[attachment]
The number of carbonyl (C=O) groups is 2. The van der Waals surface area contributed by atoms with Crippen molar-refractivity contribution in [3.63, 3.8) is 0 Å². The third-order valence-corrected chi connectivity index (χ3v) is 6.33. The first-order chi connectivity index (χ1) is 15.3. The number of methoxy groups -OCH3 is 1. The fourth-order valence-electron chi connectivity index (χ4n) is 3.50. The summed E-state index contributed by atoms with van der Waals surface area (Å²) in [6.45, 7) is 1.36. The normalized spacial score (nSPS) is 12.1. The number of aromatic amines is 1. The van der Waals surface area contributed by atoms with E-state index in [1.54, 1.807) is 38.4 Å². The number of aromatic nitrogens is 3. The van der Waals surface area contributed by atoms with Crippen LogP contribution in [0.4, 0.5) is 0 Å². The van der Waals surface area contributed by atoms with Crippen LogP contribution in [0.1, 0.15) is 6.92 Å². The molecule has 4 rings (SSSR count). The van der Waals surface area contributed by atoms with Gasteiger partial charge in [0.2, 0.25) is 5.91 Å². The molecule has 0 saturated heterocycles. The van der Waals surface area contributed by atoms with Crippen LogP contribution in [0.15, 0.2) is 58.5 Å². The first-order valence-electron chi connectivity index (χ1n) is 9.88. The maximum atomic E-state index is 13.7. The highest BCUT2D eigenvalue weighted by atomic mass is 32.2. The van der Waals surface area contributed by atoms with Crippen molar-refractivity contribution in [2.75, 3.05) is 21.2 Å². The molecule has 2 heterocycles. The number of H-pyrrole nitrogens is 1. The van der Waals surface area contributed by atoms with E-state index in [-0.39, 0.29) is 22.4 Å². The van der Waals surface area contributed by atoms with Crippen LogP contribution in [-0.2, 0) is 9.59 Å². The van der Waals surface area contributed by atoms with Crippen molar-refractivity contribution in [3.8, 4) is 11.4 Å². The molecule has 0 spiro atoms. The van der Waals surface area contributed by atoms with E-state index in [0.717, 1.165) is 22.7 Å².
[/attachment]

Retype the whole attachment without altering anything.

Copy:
The number of carbonyl (C=O) groups is 2. The van der Waals surface area contributed by atoms with Crippen molar-refractivity contribution in [3.63, 3.8) is 0 Å². The third-order valence-corrected chi connectivity index (χ3v) is 6.33. The first-order chi connectivity index (χ1) is 15.3. The number of methoxy groups -OCH3 is 1. The fourth-order valence-electron chi connectivity index (χ4n) is 3.50. The summed E-state index contributed by atoms with van der Waals surface area (Å²) in [6.45, 7) is 1.36. The normalized spacial score (nSPS) is 12.1. The number of aromatic amines is 1. The van der Waals surface area contributed by atoms with E-state index in [1.54, 1.807) is 38.4 Å². The number of aromatic nitrogens is 3. The van der Waals surface area contributed by atoms with Crippen LogP contribution in [0.4, 0.5) is 0 Å². The van der Waals surface area contributed by atoms with Crippen LogP contribution in [0.1, 0.15) is 6.92 Å². The molecule has 4 rings (SSSR count). The van der Waals surface area contributed by atoms with Gasteiger partial charge in [0.2, 0.25) is 5.91 Å². The molecule has 0 saturated heterocycles. The van der Waals surface area contributed by atoms with Crippen LogP contribution in [0.15, 0.2) is 58.5 Å². The first-order valence-electron chi connectivity index (χ1n) is 9.88. The maximum atomic E-state index is 13.7. The highest BCUT2D eigenvalue weighted by atomic mass is 32.2. The van der Waals surface area contributed by atoms with Crippen molar-refractivity contribution in [2.75, 3.05) is 21.2 Å². The molecule has 2 heterocycles. The number of H-pyrrole nitrogens is 1. The van der Waals surface area contributed by atoms with E-state index in [-0.39, 0.29) is 22.4 Å². The van der Waals surface area contributed by atoms with Crippen LogP contribution in [-0.2, 0) is 9.59 Å². The van der Waals surface area contributed by atoms with Crippen molar-refractivity contribution in [3.8, 4) is 11.4 Å². The molecule has 0 spiro atoms. The van der Waals surface area contributed by atoms with E-state index in [0.717, 1.165) is 22.7 Å².